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Australia cracks the 30% threshold for women on ASX200 boards



Although gender disparity in business leadership is still a huge issue, a recent study shows that the gap is beginning to close in some areas

The University of Queensland report found that the amount of women sitting on ASX200 boards has risen from 8.3% in 2008 to 33.6% in 2021.

This makes Australia one of three countries to crack the 30% threshold without any legislated quotas.

Key driving factors include the AICD’s board mentoring program, reporting on diversity and public campaigns

Dr Miriam Yates co-authored the study along with Dr Terrance Fitzsimmons and Professor Victor Callan.

She said more transparent reporting on diversity within the ASX Corporate Governance Council is a key driver behind the shift.

“We know from the research that formalised mentoring can be the catalyst for ‘opening the door’ to under-represented group members within the workplace,” she said.

The report also found that public campaigns from institutional investors, as well as the establishment of the 30% Club Australia helped drive the increase.

“In many ways, this change was cumulative, with each initiative building on the work of that which had come before,” Dr Yates said.

Source: Statistics are based on the Australian Institute of Company Directors research. Company rankings data provided by Market Index. Quarterly rebalance information provided by S&P.

However, the news wasn’t all positive

The researchers also found that a lack of affordable childcare and stereotyping have continued to act as barriers to women.

The report made a total of seven recommendations, including:

  1. The establishment of a formal alliance of key influencers
  2. The reinvigoration of board readiness and mentoring programs
  3. The adoption of a 40/40/20 target for board gender parity. (40 per cent female, 40 per cent male, and 20 per cent either way)

The executive of Women on Boards Claire Braund described the news as encouraging. However, she also said growth hasn’t translated through to leadership positions.

“There is not really any significant trend for the number of female chairs or CEOs on ASX200 boards. Nor is there any uptick in the number of culturally diverse directors,” Braund said.

Currently, only one in ten blue chip company chairs is a woman.

“The worst sector for representation of women on ASX boards is the ASX200+ where the number of women effectively drops off a cliff.”

The report also highlighted this trend: “Australia’s continued improvement in board diversity sits in stark contrast to our diminishing position in terms of most other gender equality indicators, including gender diversity among top executives.”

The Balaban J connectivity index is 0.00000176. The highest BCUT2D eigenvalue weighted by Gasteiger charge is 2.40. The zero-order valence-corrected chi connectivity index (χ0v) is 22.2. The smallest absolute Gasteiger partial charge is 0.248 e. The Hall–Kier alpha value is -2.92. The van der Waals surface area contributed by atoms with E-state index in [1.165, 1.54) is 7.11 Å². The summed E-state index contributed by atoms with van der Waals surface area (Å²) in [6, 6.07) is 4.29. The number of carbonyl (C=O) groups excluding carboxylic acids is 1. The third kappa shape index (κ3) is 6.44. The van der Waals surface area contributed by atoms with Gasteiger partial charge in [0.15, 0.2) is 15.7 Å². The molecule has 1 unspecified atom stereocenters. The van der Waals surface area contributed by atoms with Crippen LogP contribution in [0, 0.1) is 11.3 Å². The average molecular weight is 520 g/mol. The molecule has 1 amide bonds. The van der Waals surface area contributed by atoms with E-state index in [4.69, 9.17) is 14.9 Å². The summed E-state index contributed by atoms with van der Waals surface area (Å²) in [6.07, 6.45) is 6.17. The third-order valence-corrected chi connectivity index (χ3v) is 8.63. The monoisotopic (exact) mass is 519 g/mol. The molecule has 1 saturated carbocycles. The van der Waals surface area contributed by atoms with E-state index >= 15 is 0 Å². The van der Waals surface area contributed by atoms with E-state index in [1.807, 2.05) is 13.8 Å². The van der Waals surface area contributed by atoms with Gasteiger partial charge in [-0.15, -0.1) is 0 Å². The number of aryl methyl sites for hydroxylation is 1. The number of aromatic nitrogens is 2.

“This phenomenon is replicated in countries where quotas on boards have led to the highest rates of female board participation; such as France, Sweden, and Germany. These markets also continue to see stubbornly low levels of female executives.”

Trend in the percentage of women ASX200 board members versus women ASX200 CEOs

The researchers traced the increase in the ASX boardroom gender diversity back to 2009

“The nation had its first female Prime Minister and Governor-General; we were in the grip of the Global Financial Crisis; and the media in many countries was highlighting the lack of diversity on company boards,” Dr Yates said.

AGEC chair Coral Ross said the report highlights important lessons as Australia works towards equity in other facets of society.

“The achievement of more than 30 per cent of women on boards is even more remarkable given Australia’s lack of progress in other gender equality measures,” she said.

A Selection of 2009 Board Gender Diversity Articles and ASX Featured in the
Australian Financial Review

“It’s the mosaic of all the players that has enabled this change”

“What became apparent during the research was that there was no single institution or group of institutions that coordinated the changes and initiatives that led to the increase of women board members.”

“The systemic barriers to women’s progression in the workforce remain unaddressed and are responsible for a shrinking pipeline of women into leadership positions,” she said.

“A further identified barrier was the current board skills matrix, which favours CEO experience for board positions. When just 5 per cent of CEOs are women.”

Natasha is an Associate Producer at ticker NEWS with a Bachelor of arts from Monash University. She has previously worked at Sky News Australia and Monash University as an Online Content Producer.

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